Mary Ann Douglas

Sensory

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This is California native Mary Ann Douglas' second album and, like her first, it's made up entirely of her own compositions. And also like her first, it survives the risk of limiting an entire CD to a single artist's originals. As evidenced by Sensory, Douglas is an excellent tunesmith and a fine vocalist. She continues to bring San Diego's finest musicians into the studio with her. Especially important to the success of this album -- as he was on the first -- is Mike Wofford, a notably competent accompanist, arranger, and undervalued pianist in his own right.

While her 1997 recording True Stories was very good, this endeavor reveals a greater maturity in the compositions. More musical forms are explored, like the bossa nova beat on "We Are the Song" and "I Am Content." She successfully takes on the blues with "Nothing but Strangers," with John Rekevics' mournful sax helping to establish the distinctive aura that the musical form creates. Douglas and Rekevics get some help on the last few bars from Rephael Harp's harmonica. This is one of the more outstanding tracks. There are more ballads here than on her first CD, such as "Survivors" (again featuring the sax player), in which Douglas informs her former lover that she still wants to be friends even though "It's not love, but maybe habit/I don't know." There's even a bit of R&B on "Treat a Lady Special," with Peter Sprague's guitar laying down funky chords and runs. More good stuff. The bass of veteran Bob Magnusson is also an essential ingredient in the success of this session.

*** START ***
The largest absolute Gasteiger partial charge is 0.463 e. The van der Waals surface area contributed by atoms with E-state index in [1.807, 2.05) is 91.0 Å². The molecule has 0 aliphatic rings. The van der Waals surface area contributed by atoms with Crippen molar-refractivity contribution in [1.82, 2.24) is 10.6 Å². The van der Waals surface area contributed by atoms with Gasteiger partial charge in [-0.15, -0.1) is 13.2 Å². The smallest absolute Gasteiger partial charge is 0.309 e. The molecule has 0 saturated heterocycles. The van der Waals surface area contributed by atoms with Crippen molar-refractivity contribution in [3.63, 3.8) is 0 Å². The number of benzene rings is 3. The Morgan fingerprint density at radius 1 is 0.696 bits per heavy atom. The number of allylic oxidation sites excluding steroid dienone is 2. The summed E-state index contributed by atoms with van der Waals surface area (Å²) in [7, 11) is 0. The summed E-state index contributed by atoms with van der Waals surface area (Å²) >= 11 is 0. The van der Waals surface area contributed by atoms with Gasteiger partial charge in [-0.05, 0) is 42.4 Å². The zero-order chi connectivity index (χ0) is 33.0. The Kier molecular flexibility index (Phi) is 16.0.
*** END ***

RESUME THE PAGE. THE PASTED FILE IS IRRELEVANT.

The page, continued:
The icing on the cake is that Douglas can sing as well as she writes. Depending on the tune, she shows the influences of several singers who have preceded her, including Peggy Lee ("I Don't Think I Can Do This Anymore" and "Leave You With a Smile," which sounds somewhat like "Fever") and Blossom Dearie (although not as breathy). Her phrasing, timing, and diction are impeccable. This is straight singing; no scatting here. Armed with a bushel full of good tunes and first-rate musical neighbors playing the instruments, Mary Ann Douglas has turned out another winner with Sensory. Recommended.

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